Stan Dubin of TheHiringTips.com asks: I’m going to be uploading a collection of hiring tips on Kindle. How appropriate would it be to have an almost-imperceptible link at the bottom of each page to take people back to our site? If that’s not appropriate from your point of view, what kind of link to a website should a Kindle book have?
Congratulations to Stan on his first book. He asked if you are allowed to put links at the bottom of every book, or if it’s generally a good practice.
Steve isn’t sure, but he thinks it’s difficult to put a link at the bottom of every page. Someone who knows formatting very well might be able to do it, but it would look very weird to the reader. Continue reading
Marie asks via email: “I released my book on Amazon on April 7. I did the KDP Free promotion and am now doing a week for $0.99. I will gradually move it to $2.99. I know you said to keep writing books, but when is the best time to move on to the next book? I feel that I’m chasing the ‘Amazon Best Sellers Rank’ on my current book, trying to keep it “above water.” How do you balance and not go crazy?”
Marie’s book is “Just a Little More Money.” Steve took a look at the book, and he noticed it’s currently at a 12,000 ranking. That’s great for a first book. It’s currently listed at $1.99, so Marie should consider changing it to $2.99. It won’t make much of a difference in sales, but it will make a big difference in her earnings. Continue reading
Tobias asks: I’m looking for quality ebook writers. I’m looking to outsource the writing of some Kindle books, and I’m having a hard time finding people who produce quality. I’ve been primarily using Odesk, and my experience so far is that they are writing the ebooks, but the English is not as good as the writers’ resumes and our conversations would imply. I’m frustrated with that. How do you acquire quality ebook writers to write your Kindle books, if you are using any?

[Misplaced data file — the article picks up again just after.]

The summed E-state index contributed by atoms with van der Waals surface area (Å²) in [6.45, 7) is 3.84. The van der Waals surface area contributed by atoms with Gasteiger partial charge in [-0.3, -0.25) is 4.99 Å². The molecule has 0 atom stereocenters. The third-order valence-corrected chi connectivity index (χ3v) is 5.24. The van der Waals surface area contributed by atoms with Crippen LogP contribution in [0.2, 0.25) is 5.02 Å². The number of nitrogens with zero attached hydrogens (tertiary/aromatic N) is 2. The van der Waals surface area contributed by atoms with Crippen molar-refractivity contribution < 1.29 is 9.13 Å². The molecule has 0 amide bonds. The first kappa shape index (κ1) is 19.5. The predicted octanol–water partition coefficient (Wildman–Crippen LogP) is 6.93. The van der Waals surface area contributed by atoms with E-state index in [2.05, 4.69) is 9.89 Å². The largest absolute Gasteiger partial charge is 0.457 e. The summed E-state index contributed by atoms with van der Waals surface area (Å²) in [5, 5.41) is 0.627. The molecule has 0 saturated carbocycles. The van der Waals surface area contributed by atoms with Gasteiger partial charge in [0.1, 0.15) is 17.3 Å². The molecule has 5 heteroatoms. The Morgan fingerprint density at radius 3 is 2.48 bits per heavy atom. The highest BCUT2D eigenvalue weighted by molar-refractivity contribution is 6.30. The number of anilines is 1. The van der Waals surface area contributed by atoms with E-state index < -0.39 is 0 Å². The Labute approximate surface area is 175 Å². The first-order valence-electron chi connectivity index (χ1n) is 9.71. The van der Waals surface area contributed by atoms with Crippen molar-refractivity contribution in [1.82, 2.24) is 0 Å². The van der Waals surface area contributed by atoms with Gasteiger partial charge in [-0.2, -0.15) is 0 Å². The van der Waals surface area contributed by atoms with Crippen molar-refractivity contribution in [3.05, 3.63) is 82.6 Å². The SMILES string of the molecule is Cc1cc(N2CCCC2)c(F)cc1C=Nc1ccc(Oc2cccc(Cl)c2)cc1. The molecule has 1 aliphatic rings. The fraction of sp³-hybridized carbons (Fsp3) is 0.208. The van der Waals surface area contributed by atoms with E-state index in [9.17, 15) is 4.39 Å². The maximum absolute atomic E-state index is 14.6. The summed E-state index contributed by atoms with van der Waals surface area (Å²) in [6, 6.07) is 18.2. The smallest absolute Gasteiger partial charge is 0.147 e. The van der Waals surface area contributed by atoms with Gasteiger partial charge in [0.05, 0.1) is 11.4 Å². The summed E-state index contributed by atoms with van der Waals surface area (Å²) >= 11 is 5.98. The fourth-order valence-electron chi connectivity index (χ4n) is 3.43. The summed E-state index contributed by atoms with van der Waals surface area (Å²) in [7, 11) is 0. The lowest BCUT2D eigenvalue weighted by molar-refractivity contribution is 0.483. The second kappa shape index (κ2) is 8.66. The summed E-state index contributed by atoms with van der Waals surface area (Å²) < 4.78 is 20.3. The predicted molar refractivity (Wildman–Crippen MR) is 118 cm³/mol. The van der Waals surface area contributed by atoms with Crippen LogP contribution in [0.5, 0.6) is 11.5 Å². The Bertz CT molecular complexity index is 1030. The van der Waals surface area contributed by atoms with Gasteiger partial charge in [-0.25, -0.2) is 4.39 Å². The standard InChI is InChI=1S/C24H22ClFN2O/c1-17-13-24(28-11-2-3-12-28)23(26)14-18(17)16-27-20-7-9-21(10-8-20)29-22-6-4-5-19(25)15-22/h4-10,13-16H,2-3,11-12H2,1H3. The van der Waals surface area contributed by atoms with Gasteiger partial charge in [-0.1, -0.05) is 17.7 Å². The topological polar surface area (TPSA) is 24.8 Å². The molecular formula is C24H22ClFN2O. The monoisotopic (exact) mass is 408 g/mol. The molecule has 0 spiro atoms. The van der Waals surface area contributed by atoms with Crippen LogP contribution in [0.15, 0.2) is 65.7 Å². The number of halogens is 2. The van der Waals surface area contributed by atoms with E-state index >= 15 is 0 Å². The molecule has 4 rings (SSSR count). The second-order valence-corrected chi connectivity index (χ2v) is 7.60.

Hiring a writer is not necessarily Steve’s recommended strategy for self-publishing. He hires writers for other aspects of his business, but to create the content, he uses other writers very sparingly. Continue reading
William asks via email: I am a complete newbie with Kindle ebook publishing. Trying to learn and figure things out is proving to be overwhelming. Everyone has their “method.” I watched a YouTube interview with you and a couple of people. Once you’ve come up with a niche/topic, how do you actually research and compile the info for the book, especially if it’s not a topic you have a lot of experience with?
It’s great to see that William is taking his first steps into self-publishing. Everyone definitely has their own method, but getting into this industry is like sipping from a fire hose. There’s a lot to take in, and a lot of people have conflicting messages. Continue reading
Thomas Lau asks: What are the absolute essentials and good-to-have tools (online or offline) for authors?
Steve has a list of recommended resources on the SPQ Resources page. The tools on this page are really good for authors.